The small-scale part of the wind industry is genuinely nervous about a consultation. We want a proper and genuine consultation with the small-scale industry not only to see how it can be assisted over this period but to see what lies in the future for it.
The third point on the renewables industry is that, while both schemes will be brought to a close in the near future, there is, as I said, a great degree of nervousness, uncertainty and worry about investments that have been made, about skills that have been acquired for the schemes going forward and about what it all means for the future of the industry. The Minister, I think, and I am sure most members of the Committee, would feel that the industry has been very successful as it has developed. We live in a part of the world where there is great potential for renewables and where there is already too heavy a reliance on fossil fuels in the production of energy. Surely such an industry has to be supported.
I thank the Member for giving way. I appreciate the expertise that the Member has gathered on the Committee over the last number of months since he came back. I welcome that. As with everything, all incentivisation comes at a cost. One thing I am not hearing from the opposite Benches tonight is a balance. Whilst I am not against incentivisation — I am certainly happy about the closure for large scale because we need to bank the 650MW of energy for security of supply — whatever happens for small scale in the future will have to be balanced by the cost to the bill payers, especially our industries and the bills they pay. It will have to be balanced to make sure it is affordable.
That is something that the Minister strove to do over the last number of months. He has been left in a very difficult position by Amber Rudd and the decision by the Conservatives to end the schemes early. It has been a massive and very difficult issue, and we have been able to deal with it tonight.
I agree with the Member that there is a need to make sure that any schemes that go forward from now are sustainable. People within the industry argue that the heat initiative scheme was not sustainable and that it has left the Executive with a substantial cost to come out of the Budget annually for the next 20 years.
We need to make sure.
The larger-scale industries are confident that, in a number of years, they will be self-sustaining. That allows a new Executive in a new mandate with a new Programme for Government to have a fresh look at the targets that they need to set and initiatives that they will take to support the industry in meeting those targets. I do not have any difficulty with that when it comes to getting the balance right, but the industry needs to be supported and sustained. We need to meet those targets, and we are in a good place to do that.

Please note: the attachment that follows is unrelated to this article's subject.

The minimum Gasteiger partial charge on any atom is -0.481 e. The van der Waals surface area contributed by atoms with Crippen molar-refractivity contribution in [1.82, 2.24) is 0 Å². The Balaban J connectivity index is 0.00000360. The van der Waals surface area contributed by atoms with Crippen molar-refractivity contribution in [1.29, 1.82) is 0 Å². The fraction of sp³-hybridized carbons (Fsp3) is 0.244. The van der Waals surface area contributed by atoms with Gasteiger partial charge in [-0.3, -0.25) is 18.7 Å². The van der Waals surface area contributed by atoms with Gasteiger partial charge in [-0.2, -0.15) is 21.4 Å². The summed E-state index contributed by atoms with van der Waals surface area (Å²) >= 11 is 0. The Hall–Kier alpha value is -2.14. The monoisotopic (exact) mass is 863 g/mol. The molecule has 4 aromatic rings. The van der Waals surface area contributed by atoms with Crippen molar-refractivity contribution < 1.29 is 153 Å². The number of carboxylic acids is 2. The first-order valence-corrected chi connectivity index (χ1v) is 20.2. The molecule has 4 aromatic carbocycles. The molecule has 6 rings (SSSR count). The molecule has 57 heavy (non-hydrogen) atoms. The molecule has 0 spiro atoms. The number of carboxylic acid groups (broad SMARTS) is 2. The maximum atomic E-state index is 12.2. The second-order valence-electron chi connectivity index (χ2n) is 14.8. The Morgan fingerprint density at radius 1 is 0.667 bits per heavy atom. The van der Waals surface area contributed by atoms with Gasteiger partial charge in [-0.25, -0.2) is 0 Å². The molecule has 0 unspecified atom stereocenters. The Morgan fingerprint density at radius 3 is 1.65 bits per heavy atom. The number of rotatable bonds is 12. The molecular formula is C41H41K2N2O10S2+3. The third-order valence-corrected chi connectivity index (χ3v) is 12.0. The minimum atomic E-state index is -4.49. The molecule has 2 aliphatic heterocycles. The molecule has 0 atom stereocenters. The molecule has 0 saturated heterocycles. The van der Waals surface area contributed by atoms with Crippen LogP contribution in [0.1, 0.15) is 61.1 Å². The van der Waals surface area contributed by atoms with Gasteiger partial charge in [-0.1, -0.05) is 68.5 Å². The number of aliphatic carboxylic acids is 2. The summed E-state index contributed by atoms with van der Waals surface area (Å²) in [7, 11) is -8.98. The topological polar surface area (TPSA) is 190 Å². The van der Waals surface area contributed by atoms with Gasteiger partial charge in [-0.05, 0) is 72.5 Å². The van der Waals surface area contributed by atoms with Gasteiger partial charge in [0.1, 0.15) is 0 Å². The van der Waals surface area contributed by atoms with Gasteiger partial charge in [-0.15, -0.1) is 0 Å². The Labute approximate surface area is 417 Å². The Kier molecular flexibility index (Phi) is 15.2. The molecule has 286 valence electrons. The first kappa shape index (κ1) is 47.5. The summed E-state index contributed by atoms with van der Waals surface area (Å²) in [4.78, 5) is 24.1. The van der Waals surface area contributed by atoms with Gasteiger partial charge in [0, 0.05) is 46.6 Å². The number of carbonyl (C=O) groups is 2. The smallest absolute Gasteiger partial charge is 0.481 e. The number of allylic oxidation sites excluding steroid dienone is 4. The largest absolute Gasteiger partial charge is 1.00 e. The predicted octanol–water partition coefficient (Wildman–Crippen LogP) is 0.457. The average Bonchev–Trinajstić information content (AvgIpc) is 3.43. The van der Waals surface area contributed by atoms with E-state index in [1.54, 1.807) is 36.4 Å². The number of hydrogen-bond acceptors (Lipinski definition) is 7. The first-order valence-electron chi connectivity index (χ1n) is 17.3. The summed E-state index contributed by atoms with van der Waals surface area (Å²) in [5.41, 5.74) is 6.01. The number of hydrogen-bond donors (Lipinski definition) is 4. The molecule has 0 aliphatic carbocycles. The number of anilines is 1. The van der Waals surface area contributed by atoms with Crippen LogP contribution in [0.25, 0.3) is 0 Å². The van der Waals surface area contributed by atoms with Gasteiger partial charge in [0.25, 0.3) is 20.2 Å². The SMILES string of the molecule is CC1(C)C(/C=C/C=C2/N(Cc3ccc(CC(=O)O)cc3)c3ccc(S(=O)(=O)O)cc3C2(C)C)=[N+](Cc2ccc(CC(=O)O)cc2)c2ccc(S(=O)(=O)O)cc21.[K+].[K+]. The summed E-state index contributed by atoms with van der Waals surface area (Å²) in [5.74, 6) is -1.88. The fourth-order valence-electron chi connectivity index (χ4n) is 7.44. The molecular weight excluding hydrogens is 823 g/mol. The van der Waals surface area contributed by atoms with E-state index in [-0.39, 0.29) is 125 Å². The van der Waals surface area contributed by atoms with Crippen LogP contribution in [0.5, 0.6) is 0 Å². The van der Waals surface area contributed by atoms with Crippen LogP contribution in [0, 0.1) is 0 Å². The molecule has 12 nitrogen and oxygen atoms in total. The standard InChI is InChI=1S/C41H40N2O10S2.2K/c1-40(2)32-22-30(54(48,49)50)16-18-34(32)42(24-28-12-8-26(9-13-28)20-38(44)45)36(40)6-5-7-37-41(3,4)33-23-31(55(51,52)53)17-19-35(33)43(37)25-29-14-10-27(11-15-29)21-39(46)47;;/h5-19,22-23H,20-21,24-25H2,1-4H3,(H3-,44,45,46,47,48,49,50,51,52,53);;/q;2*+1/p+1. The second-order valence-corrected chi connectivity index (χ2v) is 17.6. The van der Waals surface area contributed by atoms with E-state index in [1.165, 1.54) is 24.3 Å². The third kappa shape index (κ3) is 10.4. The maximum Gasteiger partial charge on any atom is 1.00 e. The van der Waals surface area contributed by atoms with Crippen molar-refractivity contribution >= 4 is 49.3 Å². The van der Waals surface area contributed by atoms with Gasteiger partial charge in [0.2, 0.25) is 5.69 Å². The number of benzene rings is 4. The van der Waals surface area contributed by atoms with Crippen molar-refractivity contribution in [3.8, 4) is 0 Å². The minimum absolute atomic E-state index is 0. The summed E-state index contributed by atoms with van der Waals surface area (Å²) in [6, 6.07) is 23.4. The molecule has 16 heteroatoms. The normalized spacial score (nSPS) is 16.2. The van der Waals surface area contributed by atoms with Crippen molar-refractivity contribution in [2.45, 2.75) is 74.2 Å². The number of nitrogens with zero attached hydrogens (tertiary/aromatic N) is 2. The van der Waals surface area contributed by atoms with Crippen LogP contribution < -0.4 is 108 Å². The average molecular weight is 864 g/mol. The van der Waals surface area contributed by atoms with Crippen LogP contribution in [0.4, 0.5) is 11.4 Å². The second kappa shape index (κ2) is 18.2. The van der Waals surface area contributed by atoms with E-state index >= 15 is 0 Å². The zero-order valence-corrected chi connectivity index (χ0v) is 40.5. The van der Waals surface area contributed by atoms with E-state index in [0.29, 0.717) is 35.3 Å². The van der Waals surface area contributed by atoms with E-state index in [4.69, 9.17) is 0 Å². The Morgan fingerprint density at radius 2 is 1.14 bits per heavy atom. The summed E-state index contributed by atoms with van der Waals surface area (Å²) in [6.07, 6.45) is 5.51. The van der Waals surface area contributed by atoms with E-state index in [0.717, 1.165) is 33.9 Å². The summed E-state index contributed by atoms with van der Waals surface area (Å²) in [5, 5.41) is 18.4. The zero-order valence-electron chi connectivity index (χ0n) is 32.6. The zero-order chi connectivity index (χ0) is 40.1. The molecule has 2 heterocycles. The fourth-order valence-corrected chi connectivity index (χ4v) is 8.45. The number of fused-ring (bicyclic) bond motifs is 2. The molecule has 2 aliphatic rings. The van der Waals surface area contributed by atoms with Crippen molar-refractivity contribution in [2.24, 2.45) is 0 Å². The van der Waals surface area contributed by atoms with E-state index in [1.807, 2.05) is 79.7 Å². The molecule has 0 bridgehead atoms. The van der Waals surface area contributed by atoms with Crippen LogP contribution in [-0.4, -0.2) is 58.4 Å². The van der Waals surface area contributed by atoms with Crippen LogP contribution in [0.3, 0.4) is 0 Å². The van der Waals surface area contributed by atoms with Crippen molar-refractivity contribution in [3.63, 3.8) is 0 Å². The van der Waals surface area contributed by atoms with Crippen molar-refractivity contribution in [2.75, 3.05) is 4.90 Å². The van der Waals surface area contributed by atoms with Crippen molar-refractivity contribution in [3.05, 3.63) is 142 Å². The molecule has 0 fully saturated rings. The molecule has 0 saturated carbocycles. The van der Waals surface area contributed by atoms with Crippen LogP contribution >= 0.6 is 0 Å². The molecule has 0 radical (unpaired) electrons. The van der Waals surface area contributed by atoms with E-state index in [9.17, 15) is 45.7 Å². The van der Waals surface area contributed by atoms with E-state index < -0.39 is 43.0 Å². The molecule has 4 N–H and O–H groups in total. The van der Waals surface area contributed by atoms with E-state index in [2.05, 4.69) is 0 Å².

I know that the Minister said in Committee this morning that he was meeting representatives of small-scale wind industries today. It would be helpful if he could update the House this evening on how that meeting went, because, as I say, there is genuine nervousness out there that the consultation will not be as genuine as it should be. We want to make sure that people have the opportunity to state their case clearly and to see whether some satisfaction can be provided for them. Going forward, it is the end of this mandate, and we are into a new mandate. The Executive need to return to this. We need to ensure that the industry does not shut down, because it would be much harder to get it started again. Strong signals of our intent for the future need to be sent now.
When the Minister spoke with the Committee this morning, he talked about our having reached the limits of affordability in our support for the renewable industry. Of course, affordability is a choice. The Executive collectively have a choice between spending all the block grant on renewables, which I do not think anyone would call for or support, and, at the other extreme, giving no further support to renewables, which I certainly cannot support. Unfortunately, that seems to be the vision that the Minister is presenting to us now and, earlier, to the Committee. Between the two extremes, however, there are many options.